Some of the main factors to consider include existing expertise, ease of development, code reusability and the appearance of the app on different platforms. Other things to consider are the type of applications. Games or animated interfaces may work more quickly as compiled C# code.
Coding in HTML5
He said, "The fact is, native apps, in my humble opinion, are likely to stay for a long time. They simply won't go away. However, that doesn't mean we should automatically write native apps."
The hybrid approach
Even though native can be faster than HTML5, in many cases it is not particularly important. It does not matter so much for simple user interface (UI) graphics, but it is more important for crunching data and updating graphics, said Chirag Mehta, founder of ZetaBee (a collection of Web apps) and Chime.TV. In many cases, it is possible to code the main application in HTML5 and then call specialized graphics or number-crunching code via a plug-in.
Mehta argues that developers can make application more portable using a hybrid approach by coding the core functionality of a native app in C and the UI in HTML5. However, this approach could face challenges if the app relies on special hardware functionality like camera and GPS.
When developers do decide to go native, it is important to keep in mind that native Windows 8 applications don't always work seamlessly across different hardware. Dmitry Kirsanov, a professional software developer and trainer for Microsoft system, said the core Windows 8 kernel works on servers, workstations, tablets and phones, but it is not possible to build applications that work on each without changes. One particular challenge is that mobile devices are limited in resources, which can lead to potential system bottlenecks.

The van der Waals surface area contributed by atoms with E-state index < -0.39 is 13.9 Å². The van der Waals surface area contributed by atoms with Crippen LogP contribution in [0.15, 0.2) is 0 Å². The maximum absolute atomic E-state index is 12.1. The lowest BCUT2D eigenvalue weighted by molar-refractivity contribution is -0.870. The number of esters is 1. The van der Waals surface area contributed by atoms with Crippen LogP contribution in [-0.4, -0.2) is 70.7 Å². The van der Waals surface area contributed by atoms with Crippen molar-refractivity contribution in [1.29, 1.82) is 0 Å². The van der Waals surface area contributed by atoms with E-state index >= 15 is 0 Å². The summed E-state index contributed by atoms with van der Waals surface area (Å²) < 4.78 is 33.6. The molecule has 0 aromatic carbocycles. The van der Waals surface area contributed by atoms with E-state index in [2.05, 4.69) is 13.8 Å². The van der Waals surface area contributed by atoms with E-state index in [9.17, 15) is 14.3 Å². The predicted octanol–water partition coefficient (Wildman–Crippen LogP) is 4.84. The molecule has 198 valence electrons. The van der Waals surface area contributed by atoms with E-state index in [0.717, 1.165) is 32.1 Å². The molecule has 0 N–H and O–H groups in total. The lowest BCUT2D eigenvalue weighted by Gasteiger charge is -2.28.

The language used to code native components can also impact the footprint of the application. Creating new WinRT components requires the use of C#, VB.Net, or C and C++. Kirsanov said that writing the libraries in .NET will cause the CoreCLR libraries to be loaded with the application. Use C++ when there is a need to keep the application footprint down.
For three-dimensional games, Kirsanov recommends using C++ for its performance and relatively lower overhead.
Regardless of the approach an organization decides to take, Kirsanov recommends consistency. Switching is never good in a project and can cause development performance to suffer. If you are developing a website in WPF or ASP.NET MVC, use XAML for Metro app. If, on the other hand, you are developing an ASP.Net Forms for a website, then use HTML5 for Metro.
The cross-platform choice
This was first published in April 2013